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AI analytics firm ThoughtSpot aims to become the Google of enterprise data search

AI analytics firm ThoughtSpot aims to become the Google of enterprise data search
Ajeet Singh, co-founder, ThoughtSpot

ThoughtSpot, an artificial intelligence-driven analytics firm, is looking to more than double its India headcount by the end of next year, its co-founder and executive chairman, Ajeet Singh told TechCircle.

The Palo Alto-based company's Bengaluru research and development centre currently employs around one-fourth of the firm’s headcount and that may go up to almost one-third, Singh added.

“The India centre is crucial because a lot of our global enterprise customers already have their technology offices and their system integrators’ (IT services companies) main functions and delivery centres here. We have great top-level talent in India too,” said Singh.

The company employs 325 people across the globe while around 75 work in the Indian office, which was started only 15 months ago. The Indian office caters to most of the company's product and engineering work including user experience, design and technology support apart from the sales and marketing division, which the company is looking to launch soon.

“A bunch of new initiatives like the mobile experience is being done in India. Here, we are rethinking how large enterprises can access data and are building deep expertise on it. The idea is to become the Google for enterprise data search,” Singh said. He added that the company was building new machine learning and AI capabilities to make analytics accessible to non-software engineers at large enterprises.

Taking India to Silicon Valley

ThoughtSpot was founded in 2012 by Indian-origin entrepreneurs Singh, Abhishek Rai, Priyendra Deshwai, Amit Prakash, Shashank Gupta, Sanjay Agrawal and Vijay Ganesan. The founders have previously worked at consumer technology companies like Google, Amazon and Facebook, while Singh, an IIT Kanpur and IIM Calcutta alumnus, worked in Bengaluru until 2006. He then moved to the US with his then employer Honeywell and later worked at Oracle.

The firm had raised $145 million in May this year, making the company a unicorn. Since inception, ThoughtSpot has raised more than $300 million.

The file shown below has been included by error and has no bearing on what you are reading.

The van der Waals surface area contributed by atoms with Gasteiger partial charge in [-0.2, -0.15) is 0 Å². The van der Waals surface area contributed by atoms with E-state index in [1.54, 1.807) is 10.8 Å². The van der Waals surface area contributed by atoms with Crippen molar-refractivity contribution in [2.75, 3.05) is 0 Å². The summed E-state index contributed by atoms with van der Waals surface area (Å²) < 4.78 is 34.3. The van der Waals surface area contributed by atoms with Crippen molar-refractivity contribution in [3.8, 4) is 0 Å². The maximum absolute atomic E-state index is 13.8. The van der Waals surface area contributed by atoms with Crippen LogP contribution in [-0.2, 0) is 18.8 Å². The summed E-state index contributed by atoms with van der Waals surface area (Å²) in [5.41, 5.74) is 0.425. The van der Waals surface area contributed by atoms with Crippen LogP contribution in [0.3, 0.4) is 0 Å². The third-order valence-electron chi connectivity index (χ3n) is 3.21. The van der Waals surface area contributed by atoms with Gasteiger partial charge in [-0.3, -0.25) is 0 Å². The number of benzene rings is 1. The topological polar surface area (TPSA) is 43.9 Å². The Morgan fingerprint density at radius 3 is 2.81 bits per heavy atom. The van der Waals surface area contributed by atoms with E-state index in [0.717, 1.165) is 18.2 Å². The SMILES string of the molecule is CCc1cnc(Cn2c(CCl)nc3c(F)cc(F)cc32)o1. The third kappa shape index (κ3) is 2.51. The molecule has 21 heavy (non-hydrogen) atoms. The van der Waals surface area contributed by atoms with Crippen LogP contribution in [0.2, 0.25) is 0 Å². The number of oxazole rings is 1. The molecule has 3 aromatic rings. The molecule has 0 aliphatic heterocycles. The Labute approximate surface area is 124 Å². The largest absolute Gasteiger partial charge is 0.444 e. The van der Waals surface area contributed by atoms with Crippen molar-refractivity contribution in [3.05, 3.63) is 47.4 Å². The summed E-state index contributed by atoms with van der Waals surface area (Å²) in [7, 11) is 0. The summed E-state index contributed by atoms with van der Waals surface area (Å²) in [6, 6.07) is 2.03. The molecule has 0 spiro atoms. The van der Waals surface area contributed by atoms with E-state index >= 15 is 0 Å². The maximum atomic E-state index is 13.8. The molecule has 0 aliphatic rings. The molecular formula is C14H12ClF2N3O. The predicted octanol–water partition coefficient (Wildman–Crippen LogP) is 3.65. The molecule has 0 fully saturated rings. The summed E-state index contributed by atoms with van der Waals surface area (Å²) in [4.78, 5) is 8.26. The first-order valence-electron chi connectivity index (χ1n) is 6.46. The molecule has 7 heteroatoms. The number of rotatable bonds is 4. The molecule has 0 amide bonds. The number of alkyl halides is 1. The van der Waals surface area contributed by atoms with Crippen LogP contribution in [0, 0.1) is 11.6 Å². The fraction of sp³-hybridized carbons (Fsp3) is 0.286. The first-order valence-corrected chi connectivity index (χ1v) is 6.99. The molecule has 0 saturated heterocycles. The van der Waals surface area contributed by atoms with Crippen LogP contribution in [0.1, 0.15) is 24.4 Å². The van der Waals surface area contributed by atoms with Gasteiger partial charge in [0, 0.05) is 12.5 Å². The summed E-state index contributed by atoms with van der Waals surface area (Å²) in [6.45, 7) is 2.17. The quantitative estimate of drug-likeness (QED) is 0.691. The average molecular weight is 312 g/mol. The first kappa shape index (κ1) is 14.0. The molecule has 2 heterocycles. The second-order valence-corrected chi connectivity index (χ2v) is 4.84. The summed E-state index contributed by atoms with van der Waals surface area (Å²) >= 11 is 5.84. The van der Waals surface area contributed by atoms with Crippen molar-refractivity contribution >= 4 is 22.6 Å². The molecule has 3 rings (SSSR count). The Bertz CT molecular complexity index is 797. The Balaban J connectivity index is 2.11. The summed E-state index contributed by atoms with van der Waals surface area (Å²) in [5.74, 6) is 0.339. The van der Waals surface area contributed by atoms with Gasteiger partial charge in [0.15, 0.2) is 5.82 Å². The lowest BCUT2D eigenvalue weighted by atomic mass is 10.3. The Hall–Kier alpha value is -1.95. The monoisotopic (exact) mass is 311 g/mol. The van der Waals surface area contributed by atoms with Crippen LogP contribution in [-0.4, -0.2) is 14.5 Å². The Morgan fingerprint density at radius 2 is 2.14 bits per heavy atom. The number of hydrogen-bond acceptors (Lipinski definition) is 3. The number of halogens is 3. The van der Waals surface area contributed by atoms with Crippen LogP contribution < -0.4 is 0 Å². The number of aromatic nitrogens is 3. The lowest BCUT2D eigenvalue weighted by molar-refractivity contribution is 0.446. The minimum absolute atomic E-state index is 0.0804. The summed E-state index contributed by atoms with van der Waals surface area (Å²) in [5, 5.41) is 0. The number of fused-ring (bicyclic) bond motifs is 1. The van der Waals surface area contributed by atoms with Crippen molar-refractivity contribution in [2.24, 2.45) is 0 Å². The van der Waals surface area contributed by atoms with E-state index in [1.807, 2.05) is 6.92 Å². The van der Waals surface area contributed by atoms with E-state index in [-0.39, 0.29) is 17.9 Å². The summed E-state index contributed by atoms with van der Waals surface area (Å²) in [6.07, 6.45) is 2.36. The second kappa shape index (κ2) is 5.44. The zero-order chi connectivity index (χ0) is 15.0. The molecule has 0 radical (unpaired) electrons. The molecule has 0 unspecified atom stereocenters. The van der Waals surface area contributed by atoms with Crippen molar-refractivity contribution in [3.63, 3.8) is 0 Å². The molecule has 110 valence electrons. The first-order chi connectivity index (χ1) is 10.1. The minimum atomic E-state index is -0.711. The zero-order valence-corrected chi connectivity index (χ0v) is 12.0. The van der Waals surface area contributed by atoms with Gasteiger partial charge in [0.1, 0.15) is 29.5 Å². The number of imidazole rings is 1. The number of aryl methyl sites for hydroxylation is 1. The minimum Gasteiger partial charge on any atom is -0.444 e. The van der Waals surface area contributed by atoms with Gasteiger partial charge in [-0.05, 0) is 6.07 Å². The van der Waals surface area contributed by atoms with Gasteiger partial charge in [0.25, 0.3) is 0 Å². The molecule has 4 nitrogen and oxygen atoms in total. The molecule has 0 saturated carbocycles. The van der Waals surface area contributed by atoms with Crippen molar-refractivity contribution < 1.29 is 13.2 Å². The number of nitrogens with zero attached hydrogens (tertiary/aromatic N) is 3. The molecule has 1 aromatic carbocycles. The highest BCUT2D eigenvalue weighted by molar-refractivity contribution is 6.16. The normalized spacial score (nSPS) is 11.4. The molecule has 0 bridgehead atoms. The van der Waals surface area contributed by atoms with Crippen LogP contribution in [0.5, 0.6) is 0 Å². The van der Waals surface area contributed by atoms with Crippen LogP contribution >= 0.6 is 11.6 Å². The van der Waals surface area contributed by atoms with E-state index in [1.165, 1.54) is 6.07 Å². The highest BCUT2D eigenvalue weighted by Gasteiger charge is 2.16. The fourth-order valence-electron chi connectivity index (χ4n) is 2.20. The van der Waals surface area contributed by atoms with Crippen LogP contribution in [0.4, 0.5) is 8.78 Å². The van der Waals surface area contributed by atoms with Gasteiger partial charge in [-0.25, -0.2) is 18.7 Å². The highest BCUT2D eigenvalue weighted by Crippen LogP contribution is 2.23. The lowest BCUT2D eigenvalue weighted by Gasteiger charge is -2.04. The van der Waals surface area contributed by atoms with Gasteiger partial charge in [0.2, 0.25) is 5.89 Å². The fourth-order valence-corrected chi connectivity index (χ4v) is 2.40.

Singh, who grew up in Uttar Pradesh, is part of a growing crop of Indian-origin founders successfully creating large enterprise technology companies in the US.

Besides ThoughSpot, he also co-founded Nutanix, another Silicon Valley-based startup, along with other Indian-origin entrepreneurs Dheeraj Pandey and Mohit Aron. Aron had left Nutanix in 2013 and founded Cohesity, which raised $250 million from SoftBank in June this year. Nutanix went public in 2016.

Another AI-driven analytics firm Rubrik, founded by another Indian-origin entrepreneur Bipul Sinha, had raised $180 million in a round led by Institutional Venture Partners in April 2017. Coincidentally, Sinha had invested in Nutanix in his capacity as a venture capitalist and was also a colleague of Singh at Oracle.

“We all came from the same network and helped each other build good companies like the PayPal mafia," Singh said, adding in jest that he would not want them to be called Nutanix mafia.

Road ahead

ThoughtSpot has no intentions to go public anytime soon, Singh said, adding that there was enough money it raised easily in private markets. "We grew our revenues by more than 80% last year and are unit economics positive. We are developing deep technology that needs us to invest a lot more in R&D. The scope of the problem we are addressing is huge and we want to build a large company," he explained.

While ThoughtSpot is a six-year-old company, it still does not have a full-fledged sales and marketing team in India. According to him, though the Indian consumer market has grown in the last decade or so, IT spending in the country remains a small fraction of the global IT spend. “Hence, it will take another few years before we see companies like Nutanix, Cohesity, Rubrik, ThoughtSpot, AppDynamics or Automation Anywhere of the Indian-origin entrepreneurs to be founded in the country, rather than in the US," Singh said.

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